LANSING – A backlog at the DNA arm of the State Police Forensic Division
is hampering local law enforcement by slowing active investigations that depend
on DNA collected at crime scenes, according to a recent audit.
Officials from Monroe, Lapeer and Mackinac counties, among others, say the slow analysis of analyzed DNA evidence is causing them to delay arrests of suspects.
“Not all DNA forensic services were being completed in a timely manner,” the Auditor General’s report said. “The database is incomplete and, therefore, not effectively fulfilling its purpose to provide assistance to law enforcement agencies in investigating and solving crimes.”
The Combined DNA Index System (CODIS) database – created in 1997 and used to match DNA from current cases to DNA stored from previously convicted criminals – is only 20 percent complete.
The report by the non-partisan investigative arm of the Legislature concluded that the backlog “may reduce the ability of law enforcement agencies to identify and prosecute offenders, which would result in crimes remaining unsolved and offenders remaining free.”
The report, however, said the forensic division as a whole – which is also responsible for drug analysis, fingerprint examination, polygraph testing and handwriting and firearm examination is generally effective.
DNA evidence is the wave of the future, said Lapeer County Detective Lt. Gary Partis, but ‘there definitely is a problem.”
“I haven’t seen anything fast with DNA, except on TV,” Partis added.
Partis isn’t the only detective who has problems with the current system.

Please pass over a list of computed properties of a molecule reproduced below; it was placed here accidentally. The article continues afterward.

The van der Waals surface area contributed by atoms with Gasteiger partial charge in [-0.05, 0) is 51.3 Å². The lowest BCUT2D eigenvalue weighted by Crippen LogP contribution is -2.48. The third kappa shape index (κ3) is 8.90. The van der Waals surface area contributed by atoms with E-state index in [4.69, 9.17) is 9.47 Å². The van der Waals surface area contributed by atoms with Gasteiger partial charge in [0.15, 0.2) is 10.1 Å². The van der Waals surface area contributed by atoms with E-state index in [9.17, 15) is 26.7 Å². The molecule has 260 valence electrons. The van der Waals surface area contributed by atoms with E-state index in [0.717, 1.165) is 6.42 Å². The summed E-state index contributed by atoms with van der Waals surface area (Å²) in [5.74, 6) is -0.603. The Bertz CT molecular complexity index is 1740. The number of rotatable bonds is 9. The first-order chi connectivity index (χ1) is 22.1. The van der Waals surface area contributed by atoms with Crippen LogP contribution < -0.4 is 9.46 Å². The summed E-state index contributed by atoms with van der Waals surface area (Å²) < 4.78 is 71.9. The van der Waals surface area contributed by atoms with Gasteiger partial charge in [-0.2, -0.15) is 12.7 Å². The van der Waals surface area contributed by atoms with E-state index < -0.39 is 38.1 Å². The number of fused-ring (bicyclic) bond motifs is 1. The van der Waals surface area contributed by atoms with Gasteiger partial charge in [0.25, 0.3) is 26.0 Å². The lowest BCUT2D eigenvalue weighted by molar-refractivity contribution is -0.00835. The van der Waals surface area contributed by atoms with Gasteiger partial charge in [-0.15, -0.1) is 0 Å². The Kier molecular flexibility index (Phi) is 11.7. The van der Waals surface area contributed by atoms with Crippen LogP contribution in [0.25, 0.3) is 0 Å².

“The average case takes quite a long turnaround,” said Monroe County Detective Sgt. Enrico Galimberti, noting that more serious cases, like homicides, take priority over non-violent offenses.
In Mackinac County, Prosecutor Clayton Graham said he’s been waiting for DNA to be analyzed from a summer 2002 rape case for over a year.
He can’t issue an arrest warrant without it, he said.
Monroe police officials continue to wait for DNA evidence from a 2002 burglary, said Galimberti. It doesn’t have priority at the Forensic Science Division because there are no suspects, though one could be matched with CODIS, he said.
“More money and resources need to be put into the system,” Galimberti said. “They need more funding.”
The new report agreed.
The department generates revenue from both general taxes and through court fees that convicted criminals pay. In total, other than possible federal grants, the money will amount to less than $3.2 million in 2004, not enough according to officials and the audit.
“These fees have not been a viable resource for funding forensic science operations,” the report stated.
The lag in the CODIS database worries investigators who say evidence collected at crime scenes can’t be matched with the system’s profiles. As a result, criminals can keep repeating crimes unless they’re caught through other avenues.
“There is more work than we have the staff to do,” acknowledged the director of the Lansing laboratory, Kathryn Maloney.
© 2003, Capital News Service, Michigan State University
School of Journalism
© 2003, Capital News Service, Michigan State University School of Journalism